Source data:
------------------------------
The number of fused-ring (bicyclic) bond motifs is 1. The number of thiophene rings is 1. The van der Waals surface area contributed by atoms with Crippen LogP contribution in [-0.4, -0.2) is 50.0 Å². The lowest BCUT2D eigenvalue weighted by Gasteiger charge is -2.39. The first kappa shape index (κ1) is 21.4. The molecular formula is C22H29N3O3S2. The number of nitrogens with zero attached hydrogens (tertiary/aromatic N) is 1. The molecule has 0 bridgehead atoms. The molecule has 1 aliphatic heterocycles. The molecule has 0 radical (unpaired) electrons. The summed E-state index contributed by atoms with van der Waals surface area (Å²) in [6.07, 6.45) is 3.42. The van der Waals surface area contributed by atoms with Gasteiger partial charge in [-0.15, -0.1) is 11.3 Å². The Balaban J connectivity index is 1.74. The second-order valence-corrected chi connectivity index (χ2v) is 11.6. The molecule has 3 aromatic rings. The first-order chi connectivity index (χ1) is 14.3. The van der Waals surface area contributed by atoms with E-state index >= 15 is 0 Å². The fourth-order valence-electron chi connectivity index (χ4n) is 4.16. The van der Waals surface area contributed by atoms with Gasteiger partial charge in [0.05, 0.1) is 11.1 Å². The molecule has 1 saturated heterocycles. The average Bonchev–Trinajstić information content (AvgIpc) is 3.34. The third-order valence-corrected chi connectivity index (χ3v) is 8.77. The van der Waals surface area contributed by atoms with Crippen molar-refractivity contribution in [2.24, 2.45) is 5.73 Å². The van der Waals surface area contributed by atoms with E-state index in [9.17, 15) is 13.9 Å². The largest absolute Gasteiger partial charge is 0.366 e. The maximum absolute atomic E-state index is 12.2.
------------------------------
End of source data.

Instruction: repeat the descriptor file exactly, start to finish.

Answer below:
The number of fused-ring (bicyclic) bond motifs is 1. The number of thiophene rings is 1. The van der Waals surface area contributed by atoms with Crippen LogP contribution in [-0.4, -0.2) is 50.0 Å². The lowest BCUT2D eigenvalue weighted by Gasteiger charge is -2.39. The first kappa shape index (κ1) is 21.4. The molecular formula is C22H29N3O3S2. The number of nitrogens with zero attached hydrogens (tertiary/aromatic N) is 1. The molecule has 0 bridgehead atoms. The molecule has 1 aliphatic heterocycles. The molecule has 0 radical (unpaired) electrons. The summed E-state index contributed by atoms with van der Waals surface area (Å²) in [6.07, 6.45) is 3.42. The van der Waals surface area contributed by atoms with Gasteiger partial charge in [-0.15, -0.1) is 11.3 Å². The Balaban J connectivity index is 1.74. The second-order valence-corrected chi connectivity index (χ2v) is 11.6. The molecule has 3 aromatic rings. The first-order chi connectivity index (χ1) is 14.3. The van der Waals surface area contributed by atoms with E-state index >= 15 is 0 Å². The fourth-order valence-electron chi connectivity index (χ4n) is 4.16. The van der Waals surface area contributed by atoms with Gasteiger partial charge in [0.05, 0.1) is 11.1 Å². The molecule has 1 saturated heterocycles. The average Bonchev–Trinajstić information content (AvgIpc) is 3.34. The third-order valence-corrected chi connectivity index (χ3v) is 8.77. The van der Waals surface area contributed by atoms with Crippen molar-refractivity contribution in [2.24, 2.45) is 5.73 Å². The van der Waals surface area contributed by atoms with E-state index in [9.17, 15) is 13.9 Å². The largest absolute Gasteiger partial charge is 0.366 e. The maximum absolute atomic E-state index is 12.2.